2NQ is a not-for-profit organisation developing arts, cultural and heritage programmes with local communities.

2NQ continues its programme of arts, culture and heritage work. Over the summer we have been busy developing the next stage of the Hybrid Space programme. We want it to build on the critical work we have done in and around Finsbury Park during the pandemic - reaching out to people with mental health issues, those unable to get out of the house and people in general.

Our most ambitious project to date starts in September, one that connects people up across England (and Wales). We are simply asking people ‘what happens next?’, while we also remind ourselves of some important guiding principles of a creative life.

What is active listening?
How do we sense the world?
What is it like in Sheffield, Plymouth and Colchester right now?
Can our understanding of bigger things influence our comprehension of the day to day stuff?

Hybrid Space brings together 15 people from all over the UK. A series of guests reveal some of their truths. We connect in both the physical world and the emerging interstitial spaces of Zoom.

It’s like a reality TV show online.

The results of the 6 week process will feed into the Hybrid Space conference in Manchester in November, as part of DM21, Design Manchester.

Hybrid Space is funded by Arts Council England.

 

Finsbury Park in lockdown, 15 May 2020, photo © Kasper de Graaf

In 2019-2020, 2NQ delivered a wide-ranging programme of community-based cultural and geritage activities in Finsbury Park, North London to highlight the shared experience and rich diversity of the communities who love around the park in eight wards across three London boroughs: Haringey, Hackney and Islington. Celebrating and building on the park's 150th anniversary in August 2019, the People + Heritage programme was funded by the National Lottery Heritage Fund and London Borough of Haringey.

The Coronavirus pandemic interrupted the programme halfway through, and the remaining activities were redesigned to work in lockdown conditions and beyond, at a time when community and shared experience became more important than ever.

People + Heritage comprised five main programme strands:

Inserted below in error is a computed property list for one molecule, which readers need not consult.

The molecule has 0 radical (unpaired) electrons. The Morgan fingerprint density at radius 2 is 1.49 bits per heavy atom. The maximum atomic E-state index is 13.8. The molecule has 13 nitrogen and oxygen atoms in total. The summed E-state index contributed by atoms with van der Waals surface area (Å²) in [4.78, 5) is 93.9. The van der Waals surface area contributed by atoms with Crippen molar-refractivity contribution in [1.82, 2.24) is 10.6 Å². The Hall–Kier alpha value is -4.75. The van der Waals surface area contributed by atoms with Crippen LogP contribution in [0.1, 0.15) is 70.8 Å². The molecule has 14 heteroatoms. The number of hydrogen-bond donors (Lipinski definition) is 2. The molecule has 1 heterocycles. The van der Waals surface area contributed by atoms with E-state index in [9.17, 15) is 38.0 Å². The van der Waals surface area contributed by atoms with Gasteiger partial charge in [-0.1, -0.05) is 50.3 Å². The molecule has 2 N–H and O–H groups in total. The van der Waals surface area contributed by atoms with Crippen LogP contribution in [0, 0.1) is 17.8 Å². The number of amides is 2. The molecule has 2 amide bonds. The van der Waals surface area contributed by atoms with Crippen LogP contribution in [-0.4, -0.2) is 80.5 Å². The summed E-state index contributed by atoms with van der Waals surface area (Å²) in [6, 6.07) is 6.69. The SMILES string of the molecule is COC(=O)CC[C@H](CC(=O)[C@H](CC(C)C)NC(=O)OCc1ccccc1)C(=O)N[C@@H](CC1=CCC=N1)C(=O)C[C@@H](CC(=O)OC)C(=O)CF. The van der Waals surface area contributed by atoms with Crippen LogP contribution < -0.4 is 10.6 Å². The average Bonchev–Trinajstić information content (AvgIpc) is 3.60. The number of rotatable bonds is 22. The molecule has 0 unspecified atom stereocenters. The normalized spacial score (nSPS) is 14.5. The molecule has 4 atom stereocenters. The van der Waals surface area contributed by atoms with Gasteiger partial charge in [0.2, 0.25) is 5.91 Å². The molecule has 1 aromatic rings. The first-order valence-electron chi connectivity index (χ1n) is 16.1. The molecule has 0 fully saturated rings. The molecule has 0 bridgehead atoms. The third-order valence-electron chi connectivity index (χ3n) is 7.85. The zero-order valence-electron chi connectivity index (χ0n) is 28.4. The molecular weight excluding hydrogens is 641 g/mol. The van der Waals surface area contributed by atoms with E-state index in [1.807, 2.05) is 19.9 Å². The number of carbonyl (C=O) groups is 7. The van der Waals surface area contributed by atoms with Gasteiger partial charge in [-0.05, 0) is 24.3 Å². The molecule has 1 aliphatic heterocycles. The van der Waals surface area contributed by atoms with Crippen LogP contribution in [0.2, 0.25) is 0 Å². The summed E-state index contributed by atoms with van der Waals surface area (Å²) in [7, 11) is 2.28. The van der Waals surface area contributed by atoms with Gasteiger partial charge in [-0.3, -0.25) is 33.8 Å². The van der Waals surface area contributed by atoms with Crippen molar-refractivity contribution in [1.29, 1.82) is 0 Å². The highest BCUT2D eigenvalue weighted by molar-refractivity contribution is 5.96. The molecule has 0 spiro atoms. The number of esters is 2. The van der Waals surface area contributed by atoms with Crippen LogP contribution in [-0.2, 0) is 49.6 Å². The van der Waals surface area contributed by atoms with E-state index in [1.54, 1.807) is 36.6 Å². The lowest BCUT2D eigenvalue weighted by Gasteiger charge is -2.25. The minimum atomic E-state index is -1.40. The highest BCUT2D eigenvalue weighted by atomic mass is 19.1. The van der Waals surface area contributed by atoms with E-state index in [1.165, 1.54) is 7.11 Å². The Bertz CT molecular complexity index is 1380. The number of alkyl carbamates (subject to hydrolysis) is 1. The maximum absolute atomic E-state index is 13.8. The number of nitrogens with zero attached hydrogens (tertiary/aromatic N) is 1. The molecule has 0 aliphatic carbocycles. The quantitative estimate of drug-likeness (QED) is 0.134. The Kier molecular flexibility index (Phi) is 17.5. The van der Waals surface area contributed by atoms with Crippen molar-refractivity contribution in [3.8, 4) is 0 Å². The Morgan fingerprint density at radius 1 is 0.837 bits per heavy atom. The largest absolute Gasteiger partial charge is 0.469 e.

Working in partnership with eight primary schools in Haringey, Hackney and Islington, the outdoor adventure learning programme engaged children in the heritage of the park and its natural assets, teaching skills that are beneficial in diverse parts of the curriculum, including geography, history, English, art and design as well as soft skills such as leadership and teamwork. 338 children took part in 12 half-day sessions over the course of the programme.

To find out more, read the report.

 

We organised five heritage talks – three in Finsbury Park Café and two online following lockdown – attended by 226 people. The topics covered were: the history of People’s Parks in London; Objects that tell a story about the  contemporary archaeology project that took place in Finsbury Park in 2019; the Suffragettes’ connections with the area; Finsbury Park in the 1930s including fascist and anti-fascist demonstrations; and the history of Hornsey Wood before Finsbury Park was built.

To find out more, read the report.

 

Safe Space was conceived as a series of weekly workshops in the Art Hut near the Stroud Green entrance for older people and carers, but in the wake of lockdown it was redesigned as an online series with landline support. A workbook packed with art lessons and heritage information about the park was produced and sent to participants together with artist materials and other items used in the workshops. Participants included residents in care homes, individuals supported by carers, and others living alone.

To find out more, read the report.

 

Digital innovation offers exciting potential for platforming the park: giving people a window into the past, as well as the future direction, of their park as a place for learning, adventure, leisure and wellbeing, community events and celebrations. The programme included two digital innovation projects: a three-dimensional LiDAR scan of the whole park offering new potential for engaging with this heritage as well as opportunities for modelling planned developments and improvements; and a technologically groundbreaking augmented reality trail accompanying the People’s Park exhibition.

To find out more, read the report.

 

 

A smaller exhibition last year to mark the 150th annversary of Finsbury Park was well received and elicited many new stories and suggestions from members of the community, including local historians and archivists. The expanded People’s Park exhibition in the Hope Picnic and Play area near the lake presents over 150 photographs and accompanying stories, arranged over 32 weatherproof panels on 16 secure wooden A-frames. The exhibition was on display in the park from 26 August until 30 October, and it is also available online here.

To find out more, read the report.

 

 

The island in the lake, 9 August 2020, photo © Kimi Gill

To find out more about 2NQ and our programmes, please email us.